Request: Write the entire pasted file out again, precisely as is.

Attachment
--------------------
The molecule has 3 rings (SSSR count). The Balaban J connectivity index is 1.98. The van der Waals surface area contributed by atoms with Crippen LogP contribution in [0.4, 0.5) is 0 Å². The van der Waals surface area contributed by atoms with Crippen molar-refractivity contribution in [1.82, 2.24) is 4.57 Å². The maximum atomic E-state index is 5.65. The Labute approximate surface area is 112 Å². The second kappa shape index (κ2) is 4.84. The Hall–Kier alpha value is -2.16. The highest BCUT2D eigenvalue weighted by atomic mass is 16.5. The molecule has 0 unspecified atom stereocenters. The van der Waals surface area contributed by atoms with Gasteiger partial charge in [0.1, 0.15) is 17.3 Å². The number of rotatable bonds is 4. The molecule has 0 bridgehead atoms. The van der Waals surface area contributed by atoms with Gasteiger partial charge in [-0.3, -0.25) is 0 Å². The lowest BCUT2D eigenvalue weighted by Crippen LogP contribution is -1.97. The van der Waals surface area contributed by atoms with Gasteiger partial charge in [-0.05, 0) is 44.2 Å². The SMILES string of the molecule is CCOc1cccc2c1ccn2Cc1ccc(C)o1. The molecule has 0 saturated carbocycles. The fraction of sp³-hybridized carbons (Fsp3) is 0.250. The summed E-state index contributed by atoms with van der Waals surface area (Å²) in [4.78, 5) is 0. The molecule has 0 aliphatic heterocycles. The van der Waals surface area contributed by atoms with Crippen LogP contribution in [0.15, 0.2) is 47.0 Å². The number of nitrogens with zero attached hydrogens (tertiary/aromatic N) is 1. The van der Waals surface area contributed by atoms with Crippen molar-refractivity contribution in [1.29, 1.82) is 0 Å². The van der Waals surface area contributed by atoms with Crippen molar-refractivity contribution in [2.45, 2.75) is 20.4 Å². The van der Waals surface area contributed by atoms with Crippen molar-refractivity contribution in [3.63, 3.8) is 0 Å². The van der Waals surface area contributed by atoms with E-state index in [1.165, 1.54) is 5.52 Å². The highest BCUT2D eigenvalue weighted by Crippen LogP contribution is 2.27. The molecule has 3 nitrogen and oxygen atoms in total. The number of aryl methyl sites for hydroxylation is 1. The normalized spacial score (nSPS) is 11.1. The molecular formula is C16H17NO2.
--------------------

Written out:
The molecule has 3 rings (SSSR count). The Balaban J connectivity index is 1.98. The van der Waals surface area contributed by atoms with Crippen LogP contribution in [0.4, 0.5) is 0 Å². The van der Waals surface area contributed by atoms with Crippen molar-refractivity contribution in [1.82, 2.24) is 4.57 Å². The maximum atomic E-state index is 5.65. The Labute approximate surface area is 112 Å². The second kappa shape index (κ2) is 4.84. The Hall–Kier alpha value is -2.16. The highest BCUT2D eigenvalue weighted by atomic mass is 16.5. The molecule has 0 unspecified atom stereocenters. The van der Waals surface area contributed by atoms with Gasteiger partial charge in [0.1, 0.15) is 17.3 Å². The number of rotatable bonds is 4. The molecule has 0 bridgehead atoms. The van der Waals surface area contributed by atoms with Gasteiger partial charge in [-0.3, -0.25) is 0 Å². The lowest BCUT2D eigenvalue weighted by Crippen LogP contribution is -1.97. The van der Waals surface area contributed by atoms with Gasteiger partial charge in [-0.05, 0) is 44.2 Å². The SMILES string of the molecule is CCOc1cccc2c1ccn2Cc1ccc(C)o1. The molecule has 0 saturated carbocycles. The fraction of sp³-hybridized carbons (Fsp3) is 0.250. The summed E-state index contributed by atoms with van der Waals surface area (Å²) in [4.78, 5) is 0. The molecule has 0 aliphatic heterocycles. The van der Waals surface area contributed by atoms with Crippen LogP contribution in [0.15, 0.2) is 47.0 Å². The number of nitrogens with zero attached hydrogens (tertiary/aromatic N) is 1. The van der Waals surface area contributed by atoms with Crippen molar-refractivity contribution in [1.29, 1.82) is 0 Å². The van der Waals surface area contributed by atoms with Crippen molar-refractivity contribution in [2.45, 2.75) is 20.4 Å². The van der Waals surface area contributed by atoms with Crippen molar-refractivity contribution in [3.63, 3.8) is 0 Å². The van der Waals surface area contributed by atoms with E-state index in [1.165, 1.54) is 5.52 Å². The highest BCUT2D eigenvalue weighted by Crippen LogP contribution is 2.27. The molecule has 3 nitrogen and oxygen atoms in total. The number of aryl methyl sites for hydroxylation is 1. The normalized spacial score (nSPS) is 11.1. The molecular formula is C16H17NO2.